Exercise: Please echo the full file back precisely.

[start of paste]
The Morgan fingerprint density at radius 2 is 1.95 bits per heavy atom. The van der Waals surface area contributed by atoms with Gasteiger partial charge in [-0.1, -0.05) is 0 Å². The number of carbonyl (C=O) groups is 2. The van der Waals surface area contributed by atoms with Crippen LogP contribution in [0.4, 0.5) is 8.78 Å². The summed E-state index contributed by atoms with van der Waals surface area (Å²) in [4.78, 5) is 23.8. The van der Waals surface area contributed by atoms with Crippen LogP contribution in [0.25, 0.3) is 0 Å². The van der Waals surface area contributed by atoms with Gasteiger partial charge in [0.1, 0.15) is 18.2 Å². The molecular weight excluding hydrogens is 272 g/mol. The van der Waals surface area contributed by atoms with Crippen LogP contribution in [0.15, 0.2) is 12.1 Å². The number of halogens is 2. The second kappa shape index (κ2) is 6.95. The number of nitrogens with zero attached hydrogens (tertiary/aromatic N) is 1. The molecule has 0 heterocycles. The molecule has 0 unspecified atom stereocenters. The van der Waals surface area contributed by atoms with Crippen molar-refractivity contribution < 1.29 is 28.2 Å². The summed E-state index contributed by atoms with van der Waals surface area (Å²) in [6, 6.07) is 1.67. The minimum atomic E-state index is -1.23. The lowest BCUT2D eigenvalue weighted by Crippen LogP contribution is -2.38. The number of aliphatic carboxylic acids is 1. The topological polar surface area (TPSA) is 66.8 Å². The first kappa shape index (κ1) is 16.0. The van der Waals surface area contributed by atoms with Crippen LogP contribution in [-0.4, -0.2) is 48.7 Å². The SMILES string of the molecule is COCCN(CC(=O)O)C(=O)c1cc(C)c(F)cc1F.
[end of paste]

The Morgan fingerprint density at radius 2 is 1.95 bits per heavy atom. The van der Waals surface area contributed by atoms with Gasteiger partial charge in [-0.1, -0.05) is 0 Å². The number of carbonyl (C=O) groups is 2. The van der Waals surface area contributed by atoms with Crippen LogP contribution in [0.4, 0.5) is 8.78 Å². The summed E-state index contributed by atoms with van der Waals surface area (Å²) in [4.78, 5) is 23.8. The van der Waals surface area contributed by atoms with Crippen LogP contribution in [0.25, 0.3) is 0 Å². The van der Waals surface area contributed by atoms with Gasteiger partial charge in [0.1, 0.15) is 18.2 Å². The molecular weight excluding hydrogens is 272 g/mol. The van der Waals surface area contributed by atoms with Crippen LogP contribution in [0.15, 0.2) is 12.1 Å². The number of halogens is 2. The second kappa shape index (κ2) is 6.95. The number of nitrogens with zero attached hydrogens (tertiary/aromatic N) is 1. The molecule has 0 heterocycles. The molecule has 0 unspecified atom stereocenters. The van der Waals surface area contributed by atoms with Crippen molar-refractivity contribution < 1.29 is 28.2 Å². The summed E-state index contributed by atoms with van der Waals surface area (Å²) in [6, 6.07) is 1.67. The minimum atomic E-state index is -1.23. The lowest BCUT2D eigenvalue weighted by Crippen LogP contribution is -2.38. The number of aliphatic carboxylic acids is 1. The topological polar surface area (TPSA) is 66.8 Å². The first kappa shape index (κ1) is 16.0. The van der Waals surface area contributed by atoms with Crippen LogP contribution in [-0.4, -0.2) is 48.7 Å². The SMILES string of the molecule is COCCN(CC(=O)O)C(=O)c1cc(C)c(F)cc1F.